Interviewing is an art that can be learned. If you’re considering changing careers and need guidance in the best responses to interview questions, we’d love to hear from you. Our team at The Wilbanks Consulting Group helps individuals with everything from search strategy and resumes to interview preparation and offer negotiation. Contact us to learn more.

Posted on April 30, 2019 and filed under Interviewing, Career.

The Most Important Person You Need To Impress During An Interview


Do you know who the most important person to impress during an interview? While it is extremely important to impress your interviewer, impressing the secretary or assistant who is helping you is perhaps even more important.

Secretaries and assistants usually handle emails, scheduling, and are typically your first point of contact. Although it can be very easy to overlook them because they may seem unassuming behind their desk, they are the gatekeeper to the entire organization and are paid to weed you out. Leaving a good impression matters because secretaries and assistants can hold more responsibility and influence than most people assume. They absorb everything and filter out what’s important for their boss. Oftentimes, these are the positions that are most trusted in the company.

Showing that you are professional in all circumstances and to everyone, despite their job description, can be the key to getting hired. The following pointers can help ensure you leave a positive lasting impression with the most important person - the assistant or secretary!

  • Know and use their name (Ms. Smith, Mr. Johnson, etc.)
  • Arrive 10-15 minutes prior to the interview time.
  • While you wait, keep your phone out of sight.
  • Be polite and friendly.
  • Keep good posture and body language.
  • Be sure to thank them and say goodbye on your way out.

Remember, they have a relationship with the hiring manager and will reveal if you were rude or unprofessional. Make a positive and lasting influence on the receptionist and it might help your chances of success with the company; create a negative impression and there is a good chance your future with them has reached its end.

For more interview Dos and Don’ts, read this quick guide.

Posted on May 23, 2018 and filed under Interviewing.

5 Tips For Preparing For A Phone Interview

Phone Interview

Many companies conduct phone interviews before bringing in candidates for a face-to-face meeting. These “screen interviews” save time and money from the company's’ perspective, providing an opportunity to weed out candidates who aren’t a good match quickly without much investment.

Practice phone etiquette in every conversation you have so that it comes naturally. How you say hello, how you say goodbye, and your manners throughout the conversation speak volumes about your professionalism. Some questions a phone interviewer will be asking themselves are:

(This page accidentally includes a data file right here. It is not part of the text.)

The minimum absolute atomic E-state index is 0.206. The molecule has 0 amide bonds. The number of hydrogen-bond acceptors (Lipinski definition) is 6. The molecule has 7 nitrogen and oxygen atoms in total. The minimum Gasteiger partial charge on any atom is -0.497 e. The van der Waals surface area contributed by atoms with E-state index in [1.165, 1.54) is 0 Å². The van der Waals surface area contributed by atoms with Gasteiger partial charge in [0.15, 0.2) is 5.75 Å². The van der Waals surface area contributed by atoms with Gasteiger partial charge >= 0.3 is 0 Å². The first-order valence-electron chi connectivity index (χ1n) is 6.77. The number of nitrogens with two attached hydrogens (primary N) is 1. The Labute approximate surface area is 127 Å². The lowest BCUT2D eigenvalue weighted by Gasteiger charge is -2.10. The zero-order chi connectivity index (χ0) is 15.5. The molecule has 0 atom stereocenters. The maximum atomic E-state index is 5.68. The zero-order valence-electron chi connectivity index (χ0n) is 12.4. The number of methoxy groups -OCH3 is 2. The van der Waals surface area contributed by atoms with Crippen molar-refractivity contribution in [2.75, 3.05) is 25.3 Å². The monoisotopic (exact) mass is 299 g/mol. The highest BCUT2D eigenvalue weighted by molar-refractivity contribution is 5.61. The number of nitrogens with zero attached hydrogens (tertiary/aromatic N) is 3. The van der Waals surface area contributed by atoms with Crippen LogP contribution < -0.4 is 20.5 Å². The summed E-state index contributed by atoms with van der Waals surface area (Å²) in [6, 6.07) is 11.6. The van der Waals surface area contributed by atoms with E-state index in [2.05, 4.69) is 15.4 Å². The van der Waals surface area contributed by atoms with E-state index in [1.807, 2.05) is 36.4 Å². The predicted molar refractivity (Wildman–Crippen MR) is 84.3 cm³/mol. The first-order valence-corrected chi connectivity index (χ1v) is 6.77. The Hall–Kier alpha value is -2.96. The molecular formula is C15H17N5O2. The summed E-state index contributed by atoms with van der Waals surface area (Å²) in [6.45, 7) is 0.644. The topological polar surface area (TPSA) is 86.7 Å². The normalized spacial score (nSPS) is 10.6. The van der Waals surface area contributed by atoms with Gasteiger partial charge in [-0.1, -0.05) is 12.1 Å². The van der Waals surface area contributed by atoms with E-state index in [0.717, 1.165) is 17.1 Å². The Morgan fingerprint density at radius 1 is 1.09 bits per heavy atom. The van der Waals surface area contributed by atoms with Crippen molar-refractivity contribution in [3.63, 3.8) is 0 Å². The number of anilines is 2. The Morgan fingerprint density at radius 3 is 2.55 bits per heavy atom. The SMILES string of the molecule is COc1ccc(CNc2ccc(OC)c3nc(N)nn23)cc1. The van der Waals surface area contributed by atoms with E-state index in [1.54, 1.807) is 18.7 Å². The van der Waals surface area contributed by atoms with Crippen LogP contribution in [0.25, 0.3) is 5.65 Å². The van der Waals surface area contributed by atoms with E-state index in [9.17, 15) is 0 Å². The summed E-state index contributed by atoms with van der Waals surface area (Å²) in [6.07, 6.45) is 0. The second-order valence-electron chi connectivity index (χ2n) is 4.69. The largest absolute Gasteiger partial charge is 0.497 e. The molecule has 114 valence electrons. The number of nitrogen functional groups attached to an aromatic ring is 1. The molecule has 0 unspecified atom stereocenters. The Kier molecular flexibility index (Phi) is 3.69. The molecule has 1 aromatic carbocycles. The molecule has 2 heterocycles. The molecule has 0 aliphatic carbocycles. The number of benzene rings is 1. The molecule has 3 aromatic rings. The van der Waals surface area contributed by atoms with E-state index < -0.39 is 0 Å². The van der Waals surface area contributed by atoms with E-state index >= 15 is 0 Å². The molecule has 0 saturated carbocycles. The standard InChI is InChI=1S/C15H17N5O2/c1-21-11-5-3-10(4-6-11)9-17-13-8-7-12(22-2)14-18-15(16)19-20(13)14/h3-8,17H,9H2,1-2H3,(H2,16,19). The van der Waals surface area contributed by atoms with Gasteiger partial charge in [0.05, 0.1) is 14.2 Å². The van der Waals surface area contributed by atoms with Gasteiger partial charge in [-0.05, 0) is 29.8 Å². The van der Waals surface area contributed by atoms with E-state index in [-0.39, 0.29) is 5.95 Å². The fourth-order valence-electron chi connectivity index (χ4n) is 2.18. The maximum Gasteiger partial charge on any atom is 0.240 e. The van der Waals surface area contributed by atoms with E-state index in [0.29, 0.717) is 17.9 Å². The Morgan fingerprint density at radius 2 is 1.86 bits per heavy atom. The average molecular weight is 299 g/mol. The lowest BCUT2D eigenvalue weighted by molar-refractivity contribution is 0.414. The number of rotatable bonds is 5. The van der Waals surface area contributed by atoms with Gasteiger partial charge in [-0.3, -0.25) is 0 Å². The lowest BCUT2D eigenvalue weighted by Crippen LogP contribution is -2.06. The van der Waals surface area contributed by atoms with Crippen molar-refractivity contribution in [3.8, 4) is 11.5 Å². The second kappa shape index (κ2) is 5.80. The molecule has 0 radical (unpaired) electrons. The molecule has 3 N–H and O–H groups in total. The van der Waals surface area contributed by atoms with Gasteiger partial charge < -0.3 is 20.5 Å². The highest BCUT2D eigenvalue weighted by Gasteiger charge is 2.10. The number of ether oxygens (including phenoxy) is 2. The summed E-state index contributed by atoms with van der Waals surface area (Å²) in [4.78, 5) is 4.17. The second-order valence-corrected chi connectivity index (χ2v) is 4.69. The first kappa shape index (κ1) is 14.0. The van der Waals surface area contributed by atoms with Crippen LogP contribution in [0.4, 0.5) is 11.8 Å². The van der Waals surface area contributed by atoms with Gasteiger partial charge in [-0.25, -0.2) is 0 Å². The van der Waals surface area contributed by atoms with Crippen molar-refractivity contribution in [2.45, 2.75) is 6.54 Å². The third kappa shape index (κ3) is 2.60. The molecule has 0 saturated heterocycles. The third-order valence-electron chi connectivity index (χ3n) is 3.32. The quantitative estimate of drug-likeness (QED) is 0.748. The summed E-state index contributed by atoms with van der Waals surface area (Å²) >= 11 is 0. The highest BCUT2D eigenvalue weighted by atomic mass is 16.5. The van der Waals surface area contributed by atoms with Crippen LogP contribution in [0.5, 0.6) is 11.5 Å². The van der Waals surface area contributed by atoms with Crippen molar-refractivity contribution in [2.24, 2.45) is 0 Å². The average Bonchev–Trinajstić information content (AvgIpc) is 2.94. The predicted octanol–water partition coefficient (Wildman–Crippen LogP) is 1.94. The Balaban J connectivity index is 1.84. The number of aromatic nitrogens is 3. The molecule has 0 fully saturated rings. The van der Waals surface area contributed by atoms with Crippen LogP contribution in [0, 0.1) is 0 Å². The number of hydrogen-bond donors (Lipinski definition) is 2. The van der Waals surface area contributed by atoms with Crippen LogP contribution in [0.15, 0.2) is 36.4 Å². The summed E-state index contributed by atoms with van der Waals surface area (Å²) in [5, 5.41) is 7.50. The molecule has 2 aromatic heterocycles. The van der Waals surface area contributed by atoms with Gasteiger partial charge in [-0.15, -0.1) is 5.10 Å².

• Are they courteous and polite or do they come across gruff and cold?

  • Do they talk over me or interrupt frequently?

  • Did they make the effort to make this call a priority by finding a quiet place to talk?

  • Did they miss the initial call? What does their voicemail portray about their professionalism?

To knock your upcoming phone interview out of the park, these five tips will set you up for success:

  1. Treat it just like a face-to-face interview. One of the biggest mistakes candidates make is to think they “just” have a phone interview. Even if the phone interview is an HR screening, the person on the other side of the line has the power to immediately take you out of the running for the position. Take a phone interview just as seriously as you would a face-to-face interview.

  2. Find a quiet space with no distractions. If possible, get out or range of your dog barking, your kids playing, turn off the TV, etc. If you aren’t able to be in a completely quiet space, give a heads up to the interviewer that there may be some background noise. It will be less distracting if they know to expect it.

  3. Make sure phone service is reliable. There are many places in buildings, and maybe even your home, where phone service may cut in and out. Don’t walk around during your interview to avoid static or dropped calls. A good way to test the best place to have the phone interview is to call a friend from the spot before hand and ask them how you sound.

  4. Check your email several times in the minutes leading up to your interview. You never know when something might come up or if someone is running behind. Any last minute updates will be sent to your email, keeping you in the loop.